By Joe Pinchot
Herald Staff Writer
Although there are city officials afraid that former Commissioner Sylvia A. Stull might be planning some sort of afterlife revenge for reaching the decision, they have agreed that her home must be torn down.
Stull, who died in 2006, bequeathed her home and 40-acre property on Sample Road to the city, and officials have been planning to develop a park at the site, one geared toward nature and the environment instead of soccer and swing sets.
The house has been a matter of much discussion. Officials have wanted to keep it in some way, looking at it as an activity building, a caretaker residence or a community center.
But, it’s an old house, with the issues that old houses get when they are not lived in for some time.
City Director of Planning and Development Marcia A. Hirschmann said officials asked themselves if the house is an asset or a liability. After having HHSDR Architects/Engineers, Sharon, evaluate the house and finding structural problems with it, the answer became clear.
“It’s a liability,” Hirschmann told the Hermitage Community and Economic Development Commission Thursday.
“It’s not an architectural marvel,” she said. “It’s just an old house, but it has a lot of sentimental value.”
While the house cannot remain standing, Hirschmann devised a way to remind visitors of its presence by building a memorial garden within the footprint of the house.
The locations of the front and back doors will be entrances to the garden, a portion of the chimney will remain, bricks and stair steps from the home will be used as part of the garden, existing plants will be saved, and an informational kiosk will match the colors of the house. Signs will tell about the Stull family and their gift.
With that decision made, officials have moved onto the next big step in developing the park – building an activities building.
“We can’t send people out there and have nothing,” Hirschmann said.
The city has sent out requests for proposals to architects who would want to design the building, which also would have rest rooms, a kitchen, class/gathering space and storage space, she said.
“We want it to be very low maintenance and budget conscious and we want it to be very basic in design,” Hirschmann said. “We don’t want it to be like the eCenter. It will look more like a barn.”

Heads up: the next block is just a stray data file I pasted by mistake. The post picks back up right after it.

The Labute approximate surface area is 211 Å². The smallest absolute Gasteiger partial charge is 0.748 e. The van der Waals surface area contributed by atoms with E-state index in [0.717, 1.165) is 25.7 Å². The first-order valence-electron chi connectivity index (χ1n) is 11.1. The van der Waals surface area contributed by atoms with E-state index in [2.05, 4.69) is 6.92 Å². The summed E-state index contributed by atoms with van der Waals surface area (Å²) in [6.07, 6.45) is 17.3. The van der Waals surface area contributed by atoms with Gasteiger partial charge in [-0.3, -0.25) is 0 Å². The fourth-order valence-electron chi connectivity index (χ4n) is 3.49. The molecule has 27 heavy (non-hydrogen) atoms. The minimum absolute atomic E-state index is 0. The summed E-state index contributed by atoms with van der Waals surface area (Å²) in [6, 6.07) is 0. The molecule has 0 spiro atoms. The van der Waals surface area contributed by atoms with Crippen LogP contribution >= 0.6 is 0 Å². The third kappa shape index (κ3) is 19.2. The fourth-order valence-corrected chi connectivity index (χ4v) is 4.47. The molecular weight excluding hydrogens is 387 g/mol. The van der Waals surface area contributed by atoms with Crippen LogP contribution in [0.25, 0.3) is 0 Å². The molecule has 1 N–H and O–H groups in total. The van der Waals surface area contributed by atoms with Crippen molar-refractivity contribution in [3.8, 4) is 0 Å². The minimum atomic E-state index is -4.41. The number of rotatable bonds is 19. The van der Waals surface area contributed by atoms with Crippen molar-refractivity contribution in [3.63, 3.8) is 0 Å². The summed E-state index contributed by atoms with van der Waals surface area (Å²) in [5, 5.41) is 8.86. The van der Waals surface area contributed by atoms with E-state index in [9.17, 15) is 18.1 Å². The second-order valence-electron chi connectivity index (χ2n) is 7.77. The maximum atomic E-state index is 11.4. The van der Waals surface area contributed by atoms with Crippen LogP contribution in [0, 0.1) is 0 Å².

The eCenter@LindenPointe is a business incubator and testing lab the city built in LindenPointe technical business park along South Hermitage Road.
The city has $150,000 set aside for development of the park, and some of that will be spent on the design, City Manager Gary P. Hinkson said. When estimates on the cost of the building come in, officials will discuss whether to put more city money in, apply for grants, or appeal to the public, such as through a memorial brick campaign.
Although the availability of governmental grant funding has lessened since the economic downturn, Hinkson said it could play into the city’s favor the fact that they would not be looking to build ballfields or soccer fields.
“I think there is a nice story to tell out there,” he said.
What’s clear is that city officials are ready to start developing the park, which likely will have trails through the extensive woods and wetlands as a drawing card.
“We’ve been looking at this in a lot of ways,” Hinkson said. “It’s been on the front burner, the back burner. We want to get it going this year.”
Officials said they expect to demolish the house this spring.
Commission member George Kraynak, owner of a plant nursery, said he would be willing to donate 100 plants to the park.
Officials still are not sure what to do with the two fields that were farmed. The city has cut them for hay in recent years, and would like to preserve an agricultural use, but it’s going to take more work than a municipality tends to want to put into a recreational maintenance.
“We haven’t figured out how to do that,” Hirschmann said. “We can’t send the street department out there and tell them to plant corn.”